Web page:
Thank you for visiting nature.com. You are using a browser version with limited support for CSS. To obtain the best experience, we recommend you use a more up to date browser (or turn off compatibility mode in Internet Explorer). In the meantime, to ensure continued support, we are displaying the site without styles and JavaScript.

# A dataset of clinically recorded radar vital signs with synchronised reference sensor signals

## Abstract

Using Radar it is possible to measure vital signs through clothing or a mattress from the distance. This allows for a very comfortable way of continuous monitoring in hospitals or home environments. The dataset presented in this article consists of 24 h of synchronised data from a radar and a reference device. The implemented continuous wave radar system is based on the Six-Port technology and operates at 24 GHz in the ISM band. The reference device simultaneously measures electrocardiogram, impedance cardiogram and non-invasive continuous blood pressure. 30 healthy subjects were measured by physicians according to a predefined protocol. The radar was focused on the chest while the subjects were lying on a tilt table wired to the reference monitoring device. In this manner five scenarios were conducted, the majority of them aimed to trigger hemodynamics and the autonomic nervous system of the subjects. Using the database, algorithms for respiratory or cardiovascular analysis can be developed and a better understanding of the characteristics of the radar-recorded vital signs can be gained.

 Measurement(s) vital signs • Respiratory Rate • heart function measurement • Stroke Volume • blood pressure Technology Type(s) 24 GHz continuous wave radar • thoracic electrical bioimpedance (TEB) • electrocardiography • sphygmomanometry • impedance Sample Characteristic - Organism Homo sapiens

Machine-accessible metadata file describing the reported data: https://doi.org/10.6084/m9.figshare.12613109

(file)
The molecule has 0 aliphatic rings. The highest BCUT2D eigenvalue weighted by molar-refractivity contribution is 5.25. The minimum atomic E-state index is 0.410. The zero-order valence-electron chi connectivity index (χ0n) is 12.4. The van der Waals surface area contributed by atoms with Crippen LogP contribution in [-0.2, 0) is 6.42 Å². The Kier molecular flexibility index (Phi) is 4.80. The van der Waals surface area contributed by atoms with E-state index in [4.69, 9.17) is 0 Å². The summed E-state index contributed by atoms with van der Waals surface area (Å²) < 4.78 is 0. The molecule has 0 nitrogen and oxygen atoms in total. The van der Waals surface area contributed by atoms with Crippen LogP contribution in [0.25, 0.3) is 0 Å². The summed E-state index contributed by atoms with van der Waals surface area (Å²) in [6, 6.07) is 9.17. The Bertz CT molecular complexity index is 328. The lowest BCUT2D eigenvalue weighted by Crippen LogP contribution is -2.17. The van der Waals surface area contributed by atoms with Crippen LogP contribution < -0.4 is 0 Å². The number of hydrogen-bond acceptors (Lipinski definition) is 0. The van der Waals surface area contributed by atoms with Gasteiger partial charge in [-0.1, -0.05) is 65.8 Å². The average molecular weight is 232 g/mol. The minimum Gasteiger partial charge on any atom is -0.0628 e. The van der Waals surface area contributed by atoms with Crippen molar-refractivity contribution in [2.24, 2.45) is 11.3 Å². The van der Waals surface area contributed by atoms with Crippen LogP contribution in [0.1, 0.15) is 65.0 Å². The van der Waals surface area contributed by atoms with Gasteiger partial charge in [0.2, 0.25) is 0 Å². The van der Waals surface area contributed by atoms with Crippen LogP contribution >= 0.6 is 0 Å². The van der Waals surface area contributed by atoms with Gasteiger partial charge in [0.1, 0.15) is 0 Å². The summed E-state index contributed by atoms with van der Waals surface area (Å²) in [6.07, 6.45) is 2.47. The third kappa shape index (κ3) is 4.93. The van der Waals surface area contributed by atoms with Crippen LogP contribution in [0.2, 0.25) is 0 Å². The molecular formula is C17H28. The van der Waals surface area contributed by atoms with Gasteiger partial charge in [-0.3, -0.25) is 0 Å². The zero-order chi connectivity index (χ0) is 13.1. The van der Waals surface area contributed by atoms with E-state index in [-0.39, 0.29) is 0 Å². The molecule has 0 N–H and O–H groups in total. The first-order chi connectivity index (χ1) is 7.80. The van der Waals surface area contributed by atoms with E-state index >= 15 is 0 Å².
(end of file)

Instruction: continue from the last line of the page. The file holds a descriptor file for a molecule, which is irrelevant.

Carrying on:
## Background & Summary

Radar-based detection of vital parameters gains a growing attention in research. The possible applications of contactless and continuous monitoring of heartbeat and respiration are not limited to hospitals1, but also include, for example, home care2 or driver monitoring in cars3. The gold standard methods for monitoring the heartbeat, such as the electrocardiograph (ECG) or the photoplethysmograph, have the disadvantage that they require permanent contact to the skin of a person. This restricts movement or generates false alarms when the electrodes are manipulated, which in turn can lead to alarm fatigue of the personnel4. Since clothing or mattresses are transparent to the radar, it can be used in beds, armchairs or car seats to continuously monitor vital signs without touching the person, restricting their movement or reducing their comfort. In the current situation of possible pandemics, in which keeping a minimum distance is an important measure to protect against infection, radar enables short health checks at airports or long-term monitoring of people without having to come into proximity to them. In research there are many approaches to extract the vital parameters of persons from the radar signal. For example, there are groups that use the Fast Fourier transformation, such as Li et al.5 or Tu et al.6, to determine the heart and respiratory rate. There are also different approaches that use mode decomposition7,8 to obtain the different components of the radar signal. Finally, often the distance signal is processed in the time domain, e.g. by filtering and characterizing the waveform, as shown in9,10,11,12.

After the successful completion of this phase of the project GUARDIAN, phase 2, which is currently ongoing, followed. During this second phase, all beds of our partner the palliative care unit of the university hospital in Erlangen were equipped with a radar system under the mattress. With the help of the recorded data, we hope to gain insights into the morphology of the radar signal in terminally ill people and the dying process itself.

## Methods

### Participants